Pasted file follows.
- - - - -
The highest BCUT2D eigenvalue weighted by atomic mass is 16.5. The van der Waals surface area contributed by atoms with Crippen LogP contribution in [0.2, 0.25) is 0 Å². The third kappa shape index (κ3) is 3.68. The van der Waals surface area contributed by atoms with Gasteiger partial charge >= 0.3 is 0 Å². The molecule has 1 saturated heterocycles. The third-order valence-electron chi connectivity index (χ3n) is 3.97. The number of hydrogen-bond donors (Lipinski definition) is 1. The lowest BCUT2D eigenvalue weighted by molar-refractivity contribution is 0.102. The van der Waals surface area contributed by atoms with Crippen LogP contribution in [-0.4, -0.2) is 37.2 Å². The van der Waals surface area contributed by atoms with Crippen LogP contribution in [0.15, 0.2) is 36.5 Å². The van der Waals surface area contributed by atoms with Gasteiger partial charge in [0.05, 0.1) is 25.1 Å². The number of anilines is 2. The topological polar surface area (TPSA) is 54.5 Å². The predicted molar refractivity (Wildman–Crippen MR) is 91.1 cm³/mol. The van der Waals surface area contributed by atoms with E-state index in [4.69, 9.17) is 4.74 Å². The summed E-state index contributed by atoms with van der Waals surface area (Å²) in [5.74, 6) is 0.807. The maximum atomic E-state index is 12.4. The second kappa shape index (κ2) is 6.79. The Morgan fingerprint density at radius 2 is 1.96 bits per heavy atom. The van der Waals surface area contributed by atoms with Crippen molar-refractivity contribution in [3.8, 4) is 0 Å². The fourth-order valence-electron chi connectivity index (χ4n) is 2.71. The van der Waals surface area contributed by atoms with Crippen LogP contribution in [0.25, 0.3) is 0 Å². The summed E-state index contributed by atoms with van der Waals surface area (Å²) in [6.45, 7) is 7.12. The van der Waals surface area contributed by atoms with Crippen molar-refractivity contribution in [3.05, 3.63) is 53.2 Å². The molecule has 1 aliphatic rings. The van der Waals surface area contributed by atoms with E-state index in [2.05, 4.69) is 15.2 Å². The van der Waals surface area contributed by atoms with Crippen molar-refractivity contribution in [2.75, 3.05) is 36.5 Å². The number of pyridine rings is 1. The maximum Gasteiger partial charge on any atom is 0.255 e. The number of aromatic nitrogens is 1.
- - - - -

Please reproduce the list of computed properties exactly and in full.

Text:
The highest BCUT2D eigenvalue weighted by atomic mass is 16.5. The van der Waals surface area contributed by atoms with Crippen LogP contribution in [0.2, 0.25) is 0 Å². The third kappa shape index (κ3) is 3.68. The van der Waals surface area contributed by atoms with Gasteiger partial charge >= 0.3 is 0 Å². The molecule has 1 saturated heterocycles. The third-order valence-electron chi connectivity index (χ3n) is 3.97. The number of hydrogen-bond donors (Lipinski definition) is 1. The lowest BCUT2D eigenvalue weighted by molar-refractivity contribution is 0.102. The van der Waals surface area contributed by atoms with Crippen LogP contribution in [-0.4, -0.2) is 37.2 Å². The van der Waals surface area contributed by atoms with Crippen LogP contribution in [0.15, 0.2) is 36.5 Å². The van der Waals surface area contributed by atoms with Gasteiger partial charge in [0.05, 0.1) is 25.1 Å². The number of anilines is 2. The topological polar surface area (TPSA) is 54.5 Å². The predicted molar refractivity (Wildman–Crippen MR) is 91.1 cm³/mol. The van der Waals surface area contributed by atoms with E-state index in [4.69, 9.17) is 4.74 Å². The summed E-state index contributed by atoms with van der Waals surface area (Å²) in [5.74, 6) is 0.807. The maximum atomic E-state index is 12.4. The second kappa shape index (κ2) is 6.79. The Morgan fingerprint density at radius 2 is 1.96 bits per heavy atom. The van der Waals surface area contributed by atoms with Crippen molar-refractivity contribution in [3.8, 4) is 0 Å². The fourth-order valence-electron chi connectivity index (χ4n) is 2.71. The van der Waals surface area contributed by atoms with Crippen LogP contribution in [0.25, 0.3) is 0 Å². The summed E-state index contributed by atoms with van der Waals surface area (Å²) in [6.45, 7) is 7.12. The van der Waals surface area contributed by atoms with Crippen molar-refractivity contribution in [3.05, 3.63) is 53.2 Å². The molecule has 1 aliphatic rings. The van der Waals surface area contributed by atoms with E-state index in [2.05, 4.69) is 15.2 Å². The van der Waals surface area contributed by atoms with Crippen molar-refractivity contribution in [2.75, 3.05) is 36.5 Å². The number of pyridine rings is 1. The maximum Gasteiger partial charge on any atom is 0.255 e. The number of aromatic nitrogens is 1.